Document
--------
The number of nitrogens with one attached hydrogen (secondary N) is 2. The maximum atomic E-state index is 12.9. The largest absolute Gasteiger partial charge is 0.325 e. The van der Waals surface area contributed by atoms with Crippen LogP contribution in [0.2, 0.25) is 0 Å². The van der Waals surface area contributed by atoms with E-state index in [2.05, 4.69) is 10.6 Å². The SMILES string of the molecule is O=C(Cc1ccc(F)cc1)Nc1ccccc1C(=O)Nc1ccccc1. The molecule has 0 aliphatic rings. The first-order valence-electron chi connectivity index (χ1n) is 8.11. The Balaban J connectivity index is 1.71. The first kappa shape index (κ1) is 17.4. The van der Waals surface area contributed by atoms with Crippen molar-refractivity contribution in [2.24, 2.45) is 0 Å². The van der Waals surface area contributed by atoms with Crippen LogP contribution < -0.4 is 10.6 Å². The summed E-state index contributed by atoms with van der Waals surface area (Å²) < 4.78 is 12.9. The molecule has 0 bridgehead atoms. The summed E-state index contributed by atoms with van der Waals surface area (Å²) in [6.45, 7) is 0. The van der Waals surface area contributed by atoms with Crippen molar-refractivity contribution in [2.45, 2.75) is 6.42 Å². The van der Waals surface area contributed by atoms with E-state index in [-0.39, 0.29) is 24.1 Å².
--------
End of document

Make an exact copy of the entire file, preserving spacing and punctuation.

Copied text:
The number of nitrogens with one attached hydrogen (secondary N) is 2. The maximum atomic E-state index is 12.9. The largest absolute Gasteiger partial charge is 0.325 e. The van der Waals surface area contributed by atoms with Crippen LogP contribution in [0.2, 0.25) is 0 Å². The van der Waals surface area contributed by atoms with E-state index in [2.05, 4.69) is 10.6 Å². The SMILES string of the molecule is O=C(Cc1ccc(F)cc1)Nc1ccccc1C(=O)Nc1ccccc1. The molecule has 0 aliphatic rings. The first-order valence-electron chi connectivity index (χ1n) is 8.11. The Balaban J connectivity index is 1.71. The first kappa shape index (κ1) is 17.4. The van der Waals surface area contributed by atoms with Crippen molar-refractivity contribution in [2.24, 2.45) is 0 Å². The van der Waals surface area contributed by atoms with Crippen LogP contribution < -0.4 is 10.6 Å². The summed E-state index contributed by atoms with van der Waals surface area (Å²) < 4.78 is 12.9. The molecule has 0 bridgehead atoms. The summed E-state index contributed by atoms with van der Waals surface area (Å²) in [6.45, 7) is 0. The van der Waals surface area contributed by atoms with Crippen molar-refractivity contribution in [2.45, 2.75) is 6.42 Å². The van der Waals surface area contributed by atoms with E-state index in [-0.39, 0.29) is 24.1 Å².